The short answer is yes. If you have active caries lesions (cavities), they are filled with bacteria. First, you need to get the bacteria removed and the cavity filled. Then you have to change your habits in order to make your mouth uninhabitable for the cavity 'causing' bacteria. But, let's go back further.
The long answer to the question is much more complex. Like most other diseases humans are prone to, a lot of things have to happen for it to manifest itself. This is a story of prevention.
Tooth decay is the result of a preventable disease called dental caries. The result of untreated dental caries is a caries lesion or cavity. You read it correctly. This disease is preventable. The bacteria responsible for reeking most of the havoc of this disease are transmissible. You were not born with these bacteria in your mouth. They are passed on to use by loving parents, grandparents, siblings, or even fellow toddlers in the playroom.
There are four (4) components that have to be in place to get a cavity.
Let's address these one at a time.
Host/Tooth: Rarely are people born with weak teeth. Oh, there are diseases that causes weak teeth with defective or no enamel, but they are rare. Our teeth normally erupt healthy. It is the first 18-24 months in the mouth, when our immune systems are developing, that they become compromised if parents are not vigilant. To keep the newly erupting teeth healthy, the rule of thumb is to always wipe them with a clean wash cloth or use a small tooth brush after you feed the baby. Infant formula and breast milk contain sugars essential for growth, but not so good if left on their little teeth too long (20 minutes). Never put a baby to bed with a bottle that contains anything but water, since they are bathing their teeth in sugar, creating the perfect environment for tooth decay to start.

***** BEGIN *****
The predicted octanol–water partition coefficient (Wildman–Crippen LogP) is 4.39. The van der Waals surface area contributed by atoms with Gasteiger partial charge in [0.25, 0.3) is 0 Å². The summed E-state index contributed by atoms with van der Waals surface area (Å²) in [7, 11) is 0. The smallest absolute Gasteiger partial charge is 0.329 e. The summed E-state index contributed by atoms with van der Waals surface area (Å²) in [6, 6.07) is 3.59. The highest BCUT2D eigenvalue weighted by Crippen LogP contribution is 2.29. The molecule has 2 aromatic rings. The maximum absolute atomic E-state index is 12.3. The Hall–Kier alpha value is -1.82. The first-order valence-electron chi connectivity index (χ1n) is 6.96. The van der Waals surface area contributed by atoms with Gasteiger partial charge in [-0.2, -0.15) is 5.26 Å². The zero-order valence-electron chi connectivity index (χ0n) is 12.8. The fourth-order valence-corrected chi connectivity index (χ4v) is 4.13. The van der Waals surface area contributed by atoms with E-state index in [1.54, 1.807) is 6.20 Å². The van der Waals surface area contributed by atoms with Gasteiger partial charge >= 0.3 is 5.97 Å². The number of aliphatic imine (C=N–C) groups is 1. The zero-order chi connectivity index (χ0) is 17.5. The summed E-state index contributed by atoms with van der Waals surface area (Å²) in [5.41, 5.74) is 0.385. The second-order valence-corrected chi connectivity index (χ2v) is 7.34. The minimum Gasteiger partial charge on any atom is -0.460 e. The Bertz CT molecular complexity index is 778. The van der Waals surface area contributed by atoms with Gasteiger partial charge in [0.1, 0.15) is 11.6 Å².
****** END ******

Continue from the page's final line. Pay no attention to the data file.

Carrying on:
Bacteria: We all have them. Most are good and important to our digestion and general health. The bacteria that 'cause' tooth decay, however, are not among the good guys. The rule of thumb here is to avoid sharing saliva, where many of the bacteria live, with your infant or toddler. How does that happen? Sharing food, toys, and toothbrushes; pre-chewing food (yup, people do that). Never clean a pacifier with your saliva. In otherwise, reduce the chance of infecting your baby with caries causing bacteria. Of course all of this may be OK if you or the other people loving on your baby are at low risk for dental caries. A few bad bacteria may get transmitted to your child, but we can keep them from growing in numbers by performing good regular oral hygiene. Read on.
Food (sugars and fermentable carbohydrates): Our bodies need carbohydrates to function properly, but the recommendations are to eat complex carbohydrates in the form of fresh fruits, vegetables, and legumes. In American culture, it is almost impossible to avoid the fermentable carbohydrates, though. We should all learn to curb them for lots of reasons, but that is for another blog post ;-). The rule of thumb here is to choose beverages that have no sugar (water), and snack on complex carbohydrates, such as fruit, vegetables, nuts. There are snacks that we can choose that actually have tooth-protective properties (white cheese, almonds, for example).